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Blanket Ban on The Internet: A Tale of Jammu and Kashmir

Introduction
In this era of rapid digitization and growing reliance on the Internet in areas like as trade, business, security, communication, and education, among other things, the topic of "internet access" as a basic right has arisen before Indian courts.

The number of internet shutdowns in India has been steadily increasing. In 2019, India's ranking in the "Freedom on the Net" report dropped for the fourth year in a row[1]. Arbitrary Internet shutdowns are a result of exacerbated infrastructural political efforts. development A large portion of our people is denied access to the internet because of poverty.

Because of unequal internet access due to internet shutdowns or a lack of facilities to offer access, large segments of the Indian populace are left behind politically and socially. economically, This study also reveals that existing literature in India on the "Right to Internet" does not solely link this right to aspects of democracy and fundamental rights on the same level. This paper will fill in the blanks.

Issues To Be Addressed
The underlying research seeks to analyse and answer the following questions:
  1. Should right to internet be considered as a fundamental right?
  2. What is the intensity of violation of right to internet in India?
  3. What other rights are interlinked to the right to internet?
  4. How are democracy and internet sides of the same coin?
Objectives:
Analyzing the questions and hypothesis of this project would draw us up to the following

Objectives:
  1. Thoroughly understand the meaning of right to internet and other related keywords
  2. Suggest creative methods by which the government can regulate its rules and regulations to manage the right to internet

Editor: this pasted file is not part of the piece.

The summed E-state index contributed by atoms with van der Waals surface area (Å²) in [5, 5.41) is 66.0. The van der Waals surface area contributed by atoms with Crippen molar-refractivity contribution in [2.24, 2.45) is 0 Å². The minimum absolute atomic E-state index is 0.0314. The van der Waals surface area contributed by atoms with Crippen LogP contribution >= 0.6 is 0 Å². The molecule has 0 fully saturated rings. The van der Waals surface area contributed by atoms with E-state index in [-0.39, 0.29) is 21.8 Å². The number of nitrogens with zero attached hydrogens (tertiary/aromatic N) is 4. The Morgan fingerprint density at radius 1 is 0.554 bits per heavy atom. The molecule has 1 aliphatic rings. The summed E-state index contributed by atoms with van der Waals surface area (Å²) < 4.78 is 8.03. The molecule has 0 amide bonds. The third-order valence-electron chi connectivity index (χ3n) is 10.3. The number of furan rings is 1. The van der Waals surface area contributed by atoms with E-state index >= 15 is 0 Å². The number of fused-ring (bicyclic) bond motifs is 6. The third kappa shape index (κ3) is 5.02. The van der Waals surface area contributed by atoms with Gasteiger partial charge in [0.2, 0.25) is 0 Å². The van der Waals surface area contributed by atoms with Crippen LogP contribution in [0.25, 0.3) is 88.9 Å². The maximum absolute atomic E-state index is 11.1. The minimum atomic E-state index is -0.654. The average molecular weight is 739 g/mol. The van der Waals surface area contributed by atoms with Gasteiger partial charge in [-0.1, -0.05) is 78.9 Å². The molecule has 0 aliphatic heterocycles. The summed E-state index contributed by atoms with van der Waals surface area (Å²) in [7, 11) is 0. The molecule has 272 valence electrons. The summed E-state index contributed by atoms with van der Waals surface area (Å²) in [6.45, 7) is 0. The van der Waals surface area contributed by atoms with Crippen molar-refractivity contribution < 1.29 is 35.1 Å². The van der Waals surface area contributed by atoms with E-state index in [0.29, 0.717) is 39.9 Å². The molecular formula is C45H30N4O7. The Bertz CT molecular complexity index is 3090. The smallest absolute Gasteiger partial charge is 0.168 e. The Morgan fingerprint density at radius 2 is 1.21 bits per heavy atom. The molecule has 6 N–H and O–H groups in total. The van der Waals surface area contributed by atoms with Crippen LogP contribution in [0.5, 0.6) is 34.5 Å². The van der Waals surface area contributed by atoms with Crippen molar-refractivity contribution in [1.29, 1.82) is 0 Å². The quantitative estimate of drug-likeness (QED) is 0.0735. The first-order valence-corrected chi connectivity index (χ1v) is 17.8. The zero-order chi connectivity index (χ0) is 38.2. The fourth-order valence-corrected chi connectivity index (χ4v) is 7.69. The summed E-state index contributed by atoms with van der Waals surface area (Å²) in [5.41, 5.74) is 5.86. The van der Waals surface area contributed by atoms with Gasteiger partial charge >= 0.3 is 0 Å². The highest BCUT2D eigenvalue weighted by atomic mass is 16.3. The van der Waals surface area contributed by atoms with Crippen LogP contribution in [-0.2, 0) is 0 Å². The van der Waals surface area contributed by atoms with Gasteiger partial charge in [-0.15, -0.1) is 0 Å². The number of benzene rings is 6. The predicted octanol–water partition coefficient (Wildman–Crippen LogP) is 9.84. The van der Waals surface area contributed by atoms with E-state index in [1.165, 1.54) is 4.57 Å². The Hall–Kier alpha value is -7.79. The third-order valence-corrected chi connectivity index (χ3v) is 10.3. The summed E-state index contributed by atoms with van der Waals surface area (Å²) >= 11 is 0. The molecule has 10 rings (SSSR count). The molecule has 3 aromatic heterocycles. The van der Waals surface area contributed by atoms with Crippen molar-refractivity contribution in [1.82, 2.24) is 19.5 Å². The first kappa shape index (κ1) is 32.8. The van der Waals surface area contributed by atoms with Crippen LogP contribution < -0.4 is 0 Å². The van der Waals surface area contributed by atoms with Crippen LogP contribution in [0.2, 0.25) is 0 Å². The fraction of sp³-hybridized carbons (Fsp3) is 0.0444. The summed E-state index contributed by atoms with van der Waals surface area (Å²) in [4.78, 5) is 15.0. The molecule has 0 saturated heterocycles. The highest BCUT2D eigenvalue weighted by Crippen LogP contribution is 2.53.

3. Analyze the need for internet in the modern world
Background
The internet is become the most common means of disseminating information. "That the freedom of speech and expression includes freedom to propagate ideas, which is provided by freedom of circulation of a publication, as publishing is of little value without circulation," it was held in Romesh Thappar v. State of Madras [2]. This is further linked to the Indian Constitution's "right to information" as an integral aspect of the "right to freedom of speech and expression" under "article 19." It is widely assumed that a higher proclivity for communication strengthens democracy's machinery and results in a more empowered people�. [3]

Understanding the case of "Foundation for Media Professionals v. Union Territory of Jammu and Kashmir" [4], where the imposition of slow internet through 2G service in the valley of Jammu and Kashmir resulted in violations of "Right to Health," "Right to Education," and other rights, demonstrates the broad scope of the "Right to Internet." Though the Supreme Court of the country does not regard "right to internet" to be a basic right, the Kerala High Court did in Faheema Shirin R.K v. State of Kerala.

Any internet restriction must pass the "test of proportionality," and a blanket ban on the internet in any region is only allowed if it is in the "interest of India's sovereignty and integrity, the state's security, friendly relations with foreign states, or public order for preventing incitement or commission of an offence." Furthermore, a ban on the internet must be the "least restrictive approach." A succession of judicial declarations, statutes, constitutional application, and international treaties, such as the International Covenant on Cultural and Political Rights, led to the emergence of the right to Internet in India.

In addition, this report will discuss how internet bans are enforced in India under section 144 of the "Code of Criminal Procedure 1973" and Suspension Emergency or Rule 2(1) of the "Temporary of Telecom Services (Public Safety) Rules 2017." As a result, the focus of this article is on how the right to the internet is a derived basic right that can be construed under other fundamental rights, as well as how it is important in a democratic society.

Critical Analysis